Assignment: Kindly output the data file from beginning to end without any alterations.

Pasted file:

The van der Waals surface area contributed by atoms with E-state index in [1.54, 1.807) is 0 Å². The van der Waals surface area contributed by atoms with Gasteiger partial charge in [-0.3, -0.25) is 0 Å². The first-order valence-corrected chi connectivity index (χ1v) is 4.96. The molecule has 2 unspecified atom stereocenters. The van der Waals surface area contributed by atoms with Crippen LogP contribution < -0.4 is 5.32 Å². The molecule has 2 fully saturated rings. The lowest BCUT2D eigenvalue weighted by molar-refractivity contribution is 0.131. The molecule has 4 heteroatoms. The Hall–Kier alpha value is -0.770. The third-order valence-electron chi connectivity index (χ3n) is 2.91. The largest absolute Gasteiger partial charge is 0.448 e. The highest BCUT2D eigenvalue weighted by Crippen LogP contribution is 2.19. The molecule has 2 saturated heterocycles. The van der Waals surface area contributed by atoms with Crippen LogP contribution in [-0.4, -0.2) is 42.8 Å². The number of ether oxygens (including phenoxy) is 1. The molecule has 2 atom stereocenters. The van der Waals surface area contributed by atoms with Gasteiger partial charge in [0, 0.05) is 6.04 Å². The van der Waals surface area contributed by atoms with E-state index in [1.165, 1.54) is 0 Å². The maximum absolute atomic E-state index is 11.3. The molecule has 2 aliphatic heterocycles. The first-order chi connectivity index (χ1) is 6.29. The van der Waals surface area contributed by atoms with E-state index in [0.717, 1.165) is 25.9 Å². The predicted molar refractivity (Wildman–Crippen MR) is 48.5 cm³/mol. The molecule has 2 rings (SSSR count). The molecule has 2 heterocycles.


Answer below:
The van der Waals surface area contributed by atoms with E-state index in [1.54, 1.807) is 0 Å². The van der Waals surface area contributed by atoms with Gasteiger partial charge in [-0.3, -0.25) is 0 Å². The first-order valence-corrected chi connectivity index (χ1v) is 4.96. The molecule has 2 unspecified atom stereocenters. The van der Waals surface area contributed by atoms with Crippen LogP contribution < -0.4 is 5.32 Å². The molecule has 2 fully saturated rings. The lowest BCUT2D eigenvalue weighted by molar-refractivity contribution is 0.131. The molecule has 4 heteroatoms. The Hall–Kier alpha value is -0.770. The third-order valence-electron chi connectivity index (χ3n) is 2.91. The largest absolute Gasteiger partial charge is 0.448 e. The highest BCUT2D eigenvalue weighted by Crippen LogP contribution is 2.19. The molecule has 2 saturated heterocycles. The van der Waals surface area contributed by atoms with Crippen LogP contribution in [-0.4, -0.2) is 42.8 Å². The number of ether oxygens (including phenoxy) is 1. The molecule has 2 atom stereocenters. The van der Waals surface area contributed by atoms with Gasteiger partial charge in [0, 0.05) is 6.04 Å². The van der Waals surface area contributed by atoms with E-state index in [1.165, 1.54) is 0 Å². The maximum absolute atomic E-state index is 11.3. The molecule has 2 aliphatic heterocycles. The first-order chi connectivity index (χ1) is 6.29. The van der Waals surface area contributed by atoms with E-state index in [0.717, 1.165) is 25.9 Å². The predicted molar refractivity (Wildman–Crippen MR) is 48.5 cm³/mol. The molecule has 2 rings (SSSR count). The molecule has 2 heterocycles.